Context: Leyla, a Muslim British-Indian woman, is coming out to her mother, telling her “I’m gay.” Her mother reacts with horror and disgust, telling her “You’re up to your neck in sin” and going so far as to ask “Who did this to you?”
But it’s this scene that sums up the reality of LGBTQ+ desi youth. Our parents may very well love us and want the best for us, but the absolute bottom line is: our parents do not want us to be happy. They want us to be appropriate, to be respectful, to have children and well-earning careers, to fit into the mold of heteronormativity and gender roles, to be religious and pious. But no, they do not want us to be happy. Happiness doesn’t fit into it.
To them, happiness is indistinguishable as a separate characteristic because according to them, doing all of these things should already be making us happy.
The ideal created for desi children is that they shouldn’t strive to do what makes them happy, but what makes them “good.” Unfortunately, under this context, good is defined as anything that isn’t seen as immoral or out of the norm.
A woman who is not straight is rejecting her role as a wife, and to a lesser extent, her role as a mother. She is rejecting the notion of subservience to men, of obedience and inferiority. Under our current system that is hugely patriarchal, a woman who does not submit is a threat.
Now, I’m not saying desi parents are bad parents or hate their children because it’s pretty clear this happens in nearly every other culture in the world. But I am saying that desi parents do not make their children’s happiness a priority, they make their children’s success a priority: successful careers and marriages and children = successful lives. So if you ask a desi parent “do you want your kid to be happy?” they’ll immediately say “yes, of course.” But if you add on “do you want your kid to be gay if that makes them happy?” the answer will be a lot less positive.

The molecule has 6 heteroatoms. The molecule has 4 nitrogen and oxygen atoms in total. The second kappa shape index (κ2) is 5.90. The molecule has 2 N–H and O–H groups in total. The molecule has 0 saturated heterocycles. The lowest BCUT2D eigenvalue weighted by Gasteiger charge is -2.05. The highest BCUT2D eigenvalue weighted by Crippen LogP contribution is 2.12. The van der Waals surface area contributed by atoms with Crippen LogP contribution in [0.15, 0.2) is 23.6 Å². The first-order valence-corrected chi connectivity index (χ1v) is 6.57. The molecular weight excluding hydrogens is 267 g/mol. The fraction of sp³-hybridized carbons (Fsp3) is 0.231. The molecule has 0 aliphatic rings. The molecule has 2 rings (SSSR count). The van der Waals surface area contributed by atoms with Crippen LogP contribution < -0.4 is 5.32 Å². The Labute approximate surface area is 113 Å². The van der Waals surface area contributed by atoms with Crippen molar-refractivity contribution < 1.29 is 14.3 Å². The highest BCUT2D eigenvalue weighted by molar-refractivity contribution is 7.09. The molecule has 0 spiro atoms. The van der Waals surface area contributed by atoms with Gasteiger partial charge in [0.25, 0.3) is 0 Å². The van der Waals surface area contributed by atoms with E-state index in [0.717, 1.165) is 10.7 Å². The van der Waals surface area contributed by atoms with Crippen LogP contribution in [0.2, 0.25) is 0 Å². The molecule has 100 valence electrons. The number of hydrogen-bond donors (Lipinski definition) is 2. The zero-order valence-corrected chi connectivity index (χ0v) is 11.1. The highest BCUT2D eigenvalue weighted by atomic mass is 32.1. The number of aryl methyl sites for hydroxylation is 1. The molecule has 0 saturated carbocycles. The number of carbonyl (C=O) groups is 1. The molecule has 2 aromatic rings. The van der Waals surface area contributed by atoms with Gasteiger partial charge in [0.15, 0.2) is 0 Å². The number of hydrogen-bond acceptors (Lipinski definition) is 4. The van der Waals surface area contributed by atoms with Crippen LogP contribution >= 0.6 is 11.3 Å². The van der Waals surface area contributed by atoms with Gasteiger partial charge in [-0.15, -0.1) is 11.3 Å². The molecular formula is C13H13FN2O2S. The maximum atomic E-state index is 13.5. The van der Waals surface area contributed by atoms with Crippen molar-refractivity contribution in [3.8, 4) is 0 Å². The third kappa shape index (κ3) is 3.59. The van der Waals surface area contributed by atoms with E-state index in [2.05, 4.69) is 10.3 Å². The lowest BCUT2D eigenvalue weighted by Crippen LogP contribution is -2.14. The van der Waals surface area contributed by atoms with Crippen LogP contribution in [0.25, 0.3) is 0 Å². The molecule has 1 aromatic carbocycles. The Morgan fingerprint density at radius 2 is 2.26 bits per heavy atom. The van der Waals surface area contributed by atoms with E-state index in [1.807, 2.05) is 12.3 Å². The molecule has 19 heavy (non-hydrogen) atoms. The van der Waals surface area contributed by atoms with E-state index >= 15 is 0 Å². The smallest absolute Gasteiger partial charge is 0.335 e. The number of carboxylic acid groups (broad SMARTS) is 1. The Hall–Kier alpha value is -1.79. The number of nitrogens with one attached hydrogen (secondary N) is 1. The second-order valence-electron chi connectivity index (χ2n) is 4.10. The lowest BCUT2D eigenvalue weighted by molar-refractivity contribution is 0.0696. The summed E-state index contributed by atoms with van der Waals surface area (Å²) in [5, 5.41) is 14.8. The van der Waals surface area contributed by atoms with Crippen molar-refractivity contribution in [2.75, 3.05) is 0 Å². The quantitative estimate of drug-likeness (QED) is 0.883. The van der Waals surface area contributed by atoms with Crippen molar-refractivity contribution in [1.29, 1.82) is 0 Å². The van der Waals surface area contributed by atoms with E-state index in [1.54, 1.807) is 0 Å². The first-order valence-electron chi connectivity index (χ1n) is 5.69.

This movie tackled Leyla’s sexuality and coming out to her parents absolutely head-on with no coyness about it. She goes straight up to her mother and admits that she’s a lesbian. But her mother’s reaction is really the thing that most “coming out” stories try to gloss over, or sugarcoat, or just in general avoid. Her mother admits with frank and brutal honesty the truth that all LGBTQ+ desi kids know: our parents would rather see us miserable and straight than queer and happy.
Omg! My sons’ school district is now offering a free associate’s degree if you stick out an extra year of high school!!!!
That means TWO YEARS OF FREE COLLEGE. Which means that the meager amounts of money I’ve been able to save (and will continue to save), and some pell grant money and whatever scholarships they’ll get, might actually be enough to see them through!!!!
Listen I LOVE fantasy novels about badass women overcoming patriarchal societies, but like… I’m also really really tired of fantasy novels about patriarchal societies?
There’s something very demeaning about the way so many fantasy authors can create fascinating, in-depth worlds and characters and magic systems, but a society in which men and women are simply treated equally is considered “unrealistic.” You cannot tell me that there’s simply no potential world where gender roles/bias aren’t an issue! I don’t believe you! I reject your every-fantasy-society-ever-has-to-resemble-Medieval-times arguments!
Give me my fantasy novels where kings and queens are equally respected and princes AND princesses get to choose whether they want to become a knight or get married for political reasons and even the villains aren’t sexually aggressive towards female characters because that’s just not a thing you do. I hate this “if you’re a woman you’re never going to be fully safe no matter what world you live in!!” outlook. Bring on my escapist fantasy novels about elves riding into the battle on the backs of dragons sans the misogyny, please and thank you.
“I can’t deny that Brave has a special place in my heart. While I grew up with a single mother all of my life, my reality mirrors Merida’s in how as we grew, we would both clashed with our mothers over trivial things, but it’s all a part of growing up. I always tear up when Merida breaks down before her mother switches back to human. I tried getting my mom to watch it with me, but she fell asleep. Oh well.”
Kina Fernández Spring/Summer 2006 Madrid #NewBeginning #BeKind
“The chief beauty about time is that you cannot waste it in advance. The next year, the next day, the next hour are lying ready for you, as perfect, as unspoiled, as if you had never wasted or misapplied a single moment in all your life. You can turn over a new leaf every hour if you choose.” - Arnold Bennett